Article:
How the U.S. Congress can derail a presidency, no matter who wins
Whether it’s Donald Trump or Hillary Clinton pulling a moving truck up to 1600 Pennsylvania Ave. this November, the next president of the United States will likely have to contend with some cranky Washington neighbours.
Namely, the United States Congress, housed in the Capitol Building just a few kilometres away.
Made up of the House of Representatives and the Senate, Congress has the power to make or break a president’s time in office. The two houses retain a great deal of decision-making power, and have the final say on major new forms of public spending and public benefits, among other things.
“At the end of the day, if you don’t have the legislative branch on-side, you’re done. You’re cooked,” said Donald Abelson, professor and chair in the department of Political Science at the University of Western Ontario.
“It’s very very important for a president, regardless of their party, to be able to get along with both parties in the U.S. Congress.”
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To a certain extent, a president’s success depends on which party dominates Congress after the election. A third of the Senate seats are being voted on across America at the same time as the presidential ballots are cast on Nov. 8, and the entirety of the House of Representatives will also be put to the American electorate.
Most experts agree that the House of Representatives will stay majority Republican, but the Senate could swing to the Democrats. That would make Trump’s life very difficult, said Abelson, as he wouldn’t necessarily have the votes needed to move his plans (like building a wall between the U.S. and Mexico) forward.
To complicate matters, none of the members of Congress are forced to vote for or against legislation based on their political affiliation.
“Members of Congress, whether it’s in the House or in the Senate, will vote not only according to their wishes but according to the wishes of the people who put them in office,” Abelson explained. “They’re responsible to their constituents.”
Ryan Hurl, assistant professor of political science at the University of Toronto, agreed that ideology has often been more important than party affiliation in Congress.
“The metaphor I give to my students is that, in some ways, Congress can be like a medieval kingdom, where every member of (the House of Representatives) or Senator is like their own little baron,” he said.
Practically speaking, that means that even if there are a majority of Republicans in both houses, Trump’s desired laws won’t just sail through. He’ll still have to do plenty of arm-twisting, said Abelson, and the same is true for Clinton.
“She’s going to face a lot of pressure early on,” he predicted.
“My sense is that if you have a Republican-controlled Congress after the election and Hillary Clinton wins, they will do everything in their power to sabotage her presidency. And she could end up being a one-term president.”
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Hurl was slightly more optimistic about Clinton’s chances, saying she may be willing to meet House Republicans half-way on some issues. And the Republicans may be easier to sway if they’re “hanging on by their fingernails” to a congressional majority.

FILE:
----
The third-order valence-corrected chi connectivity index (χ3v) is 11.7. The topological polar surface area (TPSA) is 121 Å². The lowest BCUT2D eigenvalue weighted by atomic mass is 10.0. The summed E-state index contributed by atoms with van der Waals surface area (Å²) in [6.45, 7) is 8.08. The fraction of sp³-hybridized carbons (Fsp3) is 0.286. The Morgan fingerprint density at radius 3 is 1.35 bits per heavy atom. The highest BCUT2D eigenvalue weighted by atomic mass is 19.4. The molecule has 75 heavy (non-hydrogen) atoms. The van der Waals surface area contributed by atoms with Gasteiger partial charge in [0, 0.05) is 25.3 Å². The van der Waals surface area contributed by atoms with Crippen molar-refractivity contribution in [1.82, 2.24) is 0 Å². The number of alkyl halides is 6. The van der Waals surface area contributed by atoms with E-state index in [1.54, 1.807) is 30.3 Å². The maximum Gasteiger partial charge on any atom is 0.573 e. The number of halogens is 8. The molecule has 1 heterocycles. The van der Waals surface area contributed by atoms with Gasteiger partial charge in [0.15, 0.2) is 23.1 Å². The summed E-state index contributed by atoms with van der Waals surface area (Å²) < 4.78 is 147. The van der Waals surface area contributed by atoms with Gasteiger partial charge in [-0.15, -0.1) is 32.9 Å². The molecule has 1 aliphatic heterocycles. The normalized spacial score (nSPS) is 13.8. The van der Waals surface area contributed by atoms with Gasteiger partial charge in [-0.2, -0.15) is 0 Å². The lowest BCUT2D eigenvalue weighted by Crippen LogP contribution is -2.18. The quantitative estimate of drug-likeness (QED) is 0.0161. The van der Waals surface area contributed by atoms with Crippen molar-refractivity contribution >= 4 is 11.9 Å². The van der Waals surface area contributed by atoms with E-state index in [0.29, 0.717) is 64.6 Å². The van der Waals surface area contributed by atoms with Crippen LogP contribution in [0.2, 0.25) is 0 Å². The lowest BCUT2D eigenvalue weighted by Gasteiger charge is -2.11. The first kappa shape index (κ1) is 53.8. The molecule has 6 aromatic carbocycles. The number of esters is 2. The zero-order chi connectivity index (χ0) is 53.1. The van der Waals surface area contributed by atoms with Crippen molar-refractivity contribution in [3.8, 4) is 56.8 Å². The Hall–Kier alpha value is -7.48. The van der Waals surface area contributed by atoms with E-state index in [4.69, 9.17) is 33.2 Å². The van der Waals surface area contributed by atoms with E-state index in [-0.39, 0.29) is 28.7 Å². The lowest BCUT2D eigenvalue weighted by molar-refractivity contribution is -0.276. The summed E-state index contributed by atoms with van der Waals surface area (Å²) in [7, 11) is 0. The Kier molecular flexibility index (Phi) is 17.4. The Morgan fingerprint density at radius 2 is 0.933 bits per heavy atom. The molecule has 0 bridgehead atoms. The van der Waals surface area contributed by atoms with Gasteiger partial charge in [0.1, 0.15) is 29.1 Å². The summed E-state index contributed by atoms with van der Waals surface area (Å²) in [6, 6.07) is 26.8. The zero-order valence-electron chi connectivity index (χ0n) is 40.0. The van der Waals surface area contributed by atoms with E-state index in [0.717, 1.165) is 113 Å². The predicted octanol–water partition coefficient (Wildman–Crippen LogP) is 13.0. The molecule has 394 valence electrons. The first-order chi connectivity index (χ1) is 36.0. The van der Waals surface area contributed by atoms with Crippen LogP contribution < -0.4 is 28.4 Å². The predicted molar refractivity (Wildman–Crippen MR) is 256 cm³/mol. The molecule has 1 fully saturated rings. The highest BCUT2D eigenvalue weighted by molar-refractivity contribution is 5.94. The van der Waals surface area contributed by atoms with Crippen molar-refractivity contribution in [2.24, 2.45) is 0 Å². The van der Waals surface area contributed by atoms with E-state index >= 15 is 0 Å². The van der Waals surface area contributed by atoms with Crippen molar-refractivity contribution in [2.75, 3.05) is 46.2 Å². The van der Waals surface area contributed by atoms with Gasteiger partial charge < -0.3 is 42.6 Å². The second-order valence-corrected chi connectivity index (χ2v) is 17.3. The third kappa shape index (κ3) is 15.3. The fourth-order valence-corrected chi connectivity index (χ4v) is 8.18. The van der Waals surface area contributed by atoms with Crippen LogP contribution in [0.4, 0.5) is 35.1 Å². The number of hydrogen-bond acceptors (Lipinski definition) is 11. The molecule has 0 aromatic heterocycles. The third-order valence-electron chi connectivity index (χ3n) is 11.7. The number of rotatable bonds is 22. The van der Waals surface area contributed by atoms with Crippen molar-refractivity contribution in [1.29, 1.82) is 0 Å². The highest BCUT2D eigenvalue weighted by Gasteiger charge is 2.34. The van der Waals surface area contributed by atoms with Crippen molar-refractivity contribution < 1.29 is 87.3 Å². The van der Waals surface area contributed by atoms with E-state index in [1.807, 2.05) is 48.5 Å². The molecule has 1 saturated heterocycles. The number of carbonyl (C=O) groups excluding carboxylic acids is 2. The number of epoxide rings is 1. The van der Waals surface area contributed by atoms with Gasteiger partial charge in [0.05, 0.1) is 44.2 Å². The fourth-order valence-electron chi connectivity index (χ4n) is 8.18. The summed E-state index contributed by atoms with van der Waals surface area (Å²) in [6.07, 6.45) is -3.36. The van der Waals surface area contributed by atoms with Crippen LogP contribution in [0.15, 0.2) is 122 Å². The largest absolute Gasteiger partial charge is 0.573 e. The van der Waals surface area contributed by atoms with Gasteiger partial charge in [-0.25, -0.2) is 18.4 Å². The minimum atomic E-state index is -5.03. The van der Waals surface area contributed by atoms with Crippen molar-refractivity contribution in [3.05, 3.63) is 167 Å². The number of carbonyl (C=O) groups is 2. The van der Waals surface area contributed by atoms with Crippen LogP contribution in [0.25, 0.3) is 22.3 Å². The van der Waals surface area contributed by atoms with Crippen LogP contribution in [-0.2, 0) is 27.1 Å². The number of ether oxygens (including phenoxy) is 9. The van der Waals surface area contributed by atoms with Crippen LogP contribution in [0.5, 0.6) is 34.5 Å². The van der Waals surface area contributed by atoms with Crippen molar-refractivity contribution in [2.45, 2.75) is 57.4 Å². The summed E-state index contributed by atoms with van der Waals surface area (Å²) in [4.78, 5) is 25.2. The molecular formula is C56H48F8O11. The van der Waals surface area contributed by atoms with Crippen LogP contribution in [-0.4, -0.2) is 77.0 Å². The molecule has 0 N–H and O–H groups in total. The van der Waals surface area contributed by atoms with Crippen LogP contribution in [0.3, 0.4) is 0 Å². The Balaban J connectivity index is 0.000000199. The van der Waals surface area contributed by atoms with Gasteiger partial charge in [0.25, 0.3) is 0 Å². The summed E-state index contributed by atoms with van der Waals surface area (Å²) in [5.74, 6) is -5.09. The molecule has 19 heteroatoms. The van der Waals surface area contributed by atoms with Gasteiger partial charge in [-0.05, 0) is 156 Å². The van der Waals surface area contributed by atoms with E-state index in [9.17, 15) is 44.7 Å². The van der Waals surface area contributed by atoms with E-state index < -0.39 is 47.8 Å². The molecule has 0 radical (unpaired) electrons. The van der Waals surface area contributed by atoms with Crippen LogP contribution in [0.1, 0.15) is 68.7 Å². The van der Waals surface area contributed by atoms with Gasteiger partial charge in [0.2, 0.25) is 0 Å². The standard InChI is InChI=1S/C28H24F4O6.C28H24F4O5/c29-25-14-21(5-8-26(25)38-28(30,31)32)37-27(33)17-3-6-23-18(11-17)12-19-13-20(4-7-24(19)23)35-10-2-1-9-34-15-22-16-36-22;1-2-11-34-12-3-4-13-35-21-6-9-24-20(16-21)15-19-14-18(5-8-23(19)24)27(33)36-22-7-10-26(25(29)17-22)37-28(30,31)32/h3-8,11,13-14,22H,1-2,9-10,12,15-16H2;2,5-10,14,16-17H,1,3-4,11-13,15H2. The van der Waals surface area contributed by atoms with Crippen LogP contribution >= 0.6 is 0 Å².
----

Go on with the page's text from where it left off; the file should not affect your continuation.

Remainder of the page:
“Trump simply does not have the experience to be an effective president, and I can’t imagine he’s going to have the skill to negotiate with Congress, whether he’s facing a Republican congress or a Democratic Congress,” Hurl noted.
“With Clinton, I think it is more likely … her political background and her political experience will lead her to see the virtues of compromise.”
In spite of these obstacles, the president does wield significant power. He or she may not have the ability to declare war, for example, but a president can decide to deploy troops.
Trump could also make good on his promise to pull out of NAFTA or other major trade deals. He doesn’t need congressional support for that, but he would need Congress on-side to renegotiate the agreements, or to form new ones.
And then there are executive orders. These can take varying forms, Abelson explained, but essentially they are directives issued by the president that have the full force of the law.
As long as they are legal and don’t run contrary to the Constitution, executive orders can bypass the elected houses. The House of Representatives and Senate can’t vote against them, and getting laws in place to change them is extremely difficult.
The Supreme Court can only overturn them if they prove unconstitutional.
But according to Abelson, use of executive orders is usually more trouble than it’s worth, as it pits the Oval Office directly against the legislative branch. A strained relationship can quickly become downright dysfunctional, with Congress blocking the president every chance it gets.
Hurl said that given the type of rhetoric Trump has engaged in during the campaign — promising to unilaterally pull out of trade deals, for instance — Americans may also be particularly sensitive to any attempts by the next president to get around their elected representatives using executive orders.
“It’s possible that the public as a whole, and not just members of Congress, are going to be averse to independent presidential action that smacks of authoritarianism or even unconstitutional government.”
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